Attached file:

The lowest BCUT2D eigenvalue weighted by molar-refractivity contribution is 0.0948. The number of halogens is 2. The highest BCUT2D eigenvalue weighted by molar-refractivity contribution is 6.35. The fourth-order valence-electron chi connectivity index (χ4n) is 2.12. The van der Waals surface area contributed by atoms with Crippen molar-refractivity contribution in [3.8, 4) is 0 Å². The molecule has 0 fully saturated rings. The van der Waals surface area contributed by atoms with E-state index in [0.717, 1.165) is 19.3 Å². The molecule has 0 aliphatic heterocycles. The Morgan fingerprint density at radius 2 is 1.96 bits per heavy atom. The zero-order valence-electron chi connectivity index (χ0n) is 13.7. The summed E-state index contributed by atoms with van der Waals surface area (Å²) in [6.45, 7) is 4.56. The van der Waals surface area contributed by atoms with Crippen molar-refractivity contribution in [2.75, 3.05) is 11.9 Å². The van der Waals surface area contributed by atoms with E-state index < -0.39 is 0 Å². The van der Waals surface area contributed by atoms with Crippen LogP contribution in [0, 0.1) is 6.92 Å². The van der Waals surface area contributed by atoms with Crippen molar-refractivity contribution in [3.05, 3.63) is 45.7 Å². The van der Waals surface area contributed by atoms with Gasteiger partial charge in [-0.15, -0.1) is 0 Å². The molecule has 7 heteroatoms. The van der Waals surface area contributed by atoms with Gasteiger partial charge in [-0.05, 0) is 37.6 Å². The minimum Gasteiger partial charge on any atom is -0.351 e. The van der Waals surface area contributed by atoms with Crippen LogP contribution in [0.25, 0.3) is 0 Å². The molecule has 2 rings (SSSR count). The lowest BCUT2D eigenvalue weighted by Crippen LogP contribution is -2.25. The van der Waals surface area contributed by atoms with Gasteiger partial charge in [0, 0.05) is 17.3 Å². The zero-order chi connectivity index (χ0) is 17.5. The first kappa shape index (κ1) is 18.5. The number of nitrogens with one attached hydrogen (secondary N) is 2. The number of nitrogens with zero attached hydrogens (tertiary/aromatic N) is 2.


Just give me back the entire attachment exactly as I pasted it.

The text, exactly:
The lowest BCUT2D eigenvalue weighted by molar-refractivity contribution is 0.0948. The number of halogens is 2. The highest BCUT2D eigenvalue weighted by molar-refractivity contribution is 6.35. The fourth-order valence-electron chi connectivity index (χ4n) is 2.12. The van der Waals surface area contributed by atoms with Crippen molar-refractivity contribution in [3.8, 4) is 0 Å². The molecule has 0 fully saturated rings. The van der Waals surface area contributed by atoms with E-state index in [0.717, 1.165) is 19.3 Å². The molecule has 0 aliphatic heterocycles. The Morgan fingerprint density at radius 2 is 1.96 bits per heavy atom. The zero-order valence-electron chi connectivity index (χ0n) is 13.7. The summed E-state index contributed by atoms with van der Waals surface area (Å²) in [6.45, 7) is 4.56. The van der Waals surface area contributed by atoms with Crippen molar-refractivity contribution in [2.75, 3.05) is 11.9 Å². The van der Waals surface area contributed by atoms with E-state index < -0.39 is 0 Å². The van der Waals surface area contributed by atoms with Crippen LogP contribution in [0, 0.1) is 6.92 Å². The van der Waals surface area contributed by atoms with Crippen molar-refractivity contribution in [3.05, 3.63) is 45.7 Å². The van der Waals surface area contributed by atoms with Gasteiger partial charge in [-0.15, -0.1) is 0 Å². The molecule has 7 heteroatoms. The van der Waals surface area contributed by atoms with Gasteiger partial charge in [-0.05, 0) is 37.6 Å². The minimum Gasteiger partial charge on any atom is -0.351 e. The van der Waals surface area contributed by atoms with Crippen LogP contribution in [0.25, 0.3) is 0 Å². The molecule has 2 rings (SSSR count). The lowest BCUT2D eigenvalue weighted by Crippen LogP contribution is -2.25. The van der Waals surface area contributed by atoms with Gasteiger partial charge in [0, 0.05) is 17.3 Å². The zero-order chi connectivity index (χ0) is 17.5. The first kappa shape index (κ1) is 18.5. The number of nitrogens with one attached hydrogen (secondary N) is 2. The number of nitrogens with zero attached hydrogens (tertiary/aromatic N) is 2.